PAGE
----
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Roger Steer, Chairman, Bristol Astronomical Society, on 7 December 2001
In the run-up to Christmas, the variety of telescopes advertised is bewildering. There are so many cheap telescopes in the attics of disappointed would-be astronomers, yet a good telescope need not be much more expensive than the impressive-looking but inferior ones which are hung with tinsel in the shops at this time. This talk was a guide to what and where to buy and how to get the best out of your purchase.
Roger Steer started by explaining that a telescope not only magnifies the object of interest but it also increases light-grasp, making it possible to see things which are too faint for the unaided eye. The pupil of the eye is about 6 mm in diameter when dark-adapted. An objective (the lens nearest to the object of interest) with an aperture of 60 mm diameter is 10 times as big and therefore has 100 times the area of the pupil of the eye. It therefore funnels in 100 times as much light and makes the faintest stars to be seen on a good dark night appear as if they were the brightest seen with the unaided eye. In astronomical terms it would be possible with such a telescope to see stars of magnitude 11 - well beyond the limits of most star-charts. Simply, the larger the aperture, the fainter the stars, galaxies and nebulae that can be seen.
The magnification (diameters) of a telescope is the ratio of the focal lengths of the objective and the eyepiece. However, the maximum one can expect from a telescope (because of the coarse nature of light-waves) is 2x for every mm of objective diameter. Hence, the 60 mm telescope above would theoretically offer a magnification of 120x (if the optics are good!). Cheap telescopes make claims far in excess of this. With the right eyepiece, there is no real limit to the magnification but above 2x per mm no more detail will be seen. All that would happen is that the fuzziness would also be magnified. There is also a minimum useful magnification and that is because of the size of the eye pupil. It is calculated by dividing the aperture in mm by 6; hence, for a 60 mm aperture it is 10x.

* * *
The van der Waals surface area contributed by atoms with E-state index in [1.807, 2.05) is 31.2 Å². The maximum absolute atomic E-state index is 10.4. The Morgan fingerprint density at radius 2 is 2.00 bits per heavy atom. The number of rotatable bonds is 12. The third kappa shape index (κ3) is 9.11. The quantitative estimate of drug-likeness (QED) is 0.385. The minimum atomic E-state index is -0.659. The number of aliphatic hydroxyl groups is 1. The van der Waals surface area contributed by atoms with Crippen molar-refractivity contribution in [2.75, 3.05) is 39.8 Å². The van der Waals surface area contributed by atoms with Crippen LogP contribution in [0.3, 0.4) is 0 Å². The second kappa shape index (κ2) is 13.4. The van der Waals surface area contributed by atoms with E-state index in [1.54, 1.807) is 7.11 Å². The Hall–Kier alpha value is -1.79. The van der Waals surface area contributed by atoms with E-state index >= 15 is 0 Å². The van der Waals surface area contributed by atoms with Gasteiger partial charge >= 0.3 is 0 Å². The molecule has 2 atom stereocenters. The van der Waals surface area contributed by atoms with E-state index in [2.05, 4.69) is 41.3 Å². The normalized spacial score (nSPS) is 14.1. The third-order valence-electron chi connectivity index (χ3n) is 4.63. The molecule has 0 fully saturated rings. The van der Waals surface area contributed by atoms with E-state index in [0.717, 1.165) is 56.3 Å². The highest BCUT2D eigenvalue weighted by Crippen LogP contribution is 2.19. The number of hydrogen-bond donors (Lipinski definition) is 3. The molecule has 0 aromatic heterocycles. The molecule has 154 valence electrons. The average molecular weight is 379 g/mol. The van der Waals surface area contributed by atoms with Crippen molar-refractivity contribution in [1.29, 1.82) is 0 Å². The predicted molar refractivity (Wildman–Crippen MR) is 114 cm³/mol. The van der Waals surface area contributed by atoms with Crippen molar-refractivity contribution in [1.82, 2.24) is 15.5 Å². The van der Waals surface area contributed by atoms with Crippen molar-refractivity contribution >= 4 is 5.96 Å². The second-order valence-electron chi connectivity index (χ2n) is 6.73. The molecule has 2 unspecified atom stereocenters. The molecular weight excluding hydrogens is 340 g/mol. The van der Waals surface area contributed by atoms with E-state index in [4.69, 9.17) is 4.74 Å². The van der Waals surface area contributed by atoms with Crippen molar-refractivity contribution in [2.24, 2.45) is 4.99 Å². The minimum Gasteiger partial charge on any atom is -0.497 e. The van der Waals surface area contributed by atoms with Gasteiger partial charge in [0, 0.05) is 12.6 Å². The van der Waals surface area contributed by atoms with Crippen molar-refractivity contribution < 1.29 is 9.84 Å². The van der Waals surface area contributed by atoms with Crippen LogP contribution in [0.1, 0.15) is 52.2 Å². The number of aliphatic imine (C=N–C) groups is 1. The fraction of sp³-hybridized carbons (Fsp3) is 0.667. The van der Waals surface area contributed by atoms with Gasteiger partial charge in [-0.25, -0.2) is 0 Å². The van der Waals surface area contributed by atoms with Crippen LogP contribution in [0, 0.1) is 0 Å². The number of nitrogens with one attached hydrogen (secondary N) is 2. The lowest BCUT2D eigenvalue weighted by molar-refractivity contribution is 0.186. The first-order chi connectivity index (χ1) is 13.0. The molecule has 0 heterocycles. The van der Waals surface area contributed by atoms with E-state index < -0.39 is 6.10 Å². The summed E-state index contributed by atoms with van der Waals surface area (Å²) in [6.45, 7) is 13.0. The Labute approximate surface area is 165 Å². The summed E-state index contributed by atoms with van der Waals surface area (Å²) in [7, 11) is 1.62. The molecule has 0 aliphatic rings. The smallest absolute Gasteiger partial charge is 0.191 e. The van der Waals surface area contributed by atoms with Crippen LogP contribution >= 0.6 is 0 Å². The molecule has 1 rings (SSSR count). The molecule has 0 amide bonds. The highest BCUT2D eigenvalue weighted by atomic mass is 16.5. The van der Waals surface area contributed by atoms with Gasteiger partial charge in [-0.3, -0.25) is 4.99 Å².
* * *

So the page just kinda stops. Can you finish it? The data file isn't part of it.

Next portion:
A refracting telescope uses a convex lens as its objective and a poor lens produces an image with a coloured fringe (chromatic aberration). Achromatic lenses are designed to correct for this but large ones are very expensive 150 mm refractors are rare in the hands of amateurs. However, they have long focal lengths (f/10 to f/12) and therefore give high magnification with eyepieces that are more comfortable to look through. There are no obstructions between the objective and the eyepiece and the air in the closed tube is steadier; therefore the image is better. For these reasons, they are the best for studying the detail of bright objects such as the Moon and the planets. However, faint objects are not ruled out at all. On the negative side, they require high mountings and, unless a star-diagonal is used, can produce a crick in the neck when looking at things high in the sky. Very large ones need an observatory as, being long, they tremble in the wind.
A reflecting telescope uses a convex mirror as its objective, which has no chromatic aberration. Consequently they are cheaper to produce and telescopes with an aperture of 200-250 mm are common in the amateur world. They tend to be of shorter focal-length (f/6 and f/8), have open tubes which causes air-currents to produce `poor seeing'. Because the light-path is `folded' and the observer looks perpendicular to the direction of the object, cricks in the neck are not common and the mount is short and easier to engineer. However, the obstruction in the light-path by the secondary plain mirror and its supports causes `diffraction fringes' which degrade the image somewhat. For these reasons they are better suited to faint objects like galaxies, nebulae, star-clusters and comets. However, they can be used to study the planets too, though they are less suited to this than the refractor. Reflectors can have very short focal lengths (f/4) and these `Rich Field' telescopes are the best to introduce the beauty and wonder of the heavens.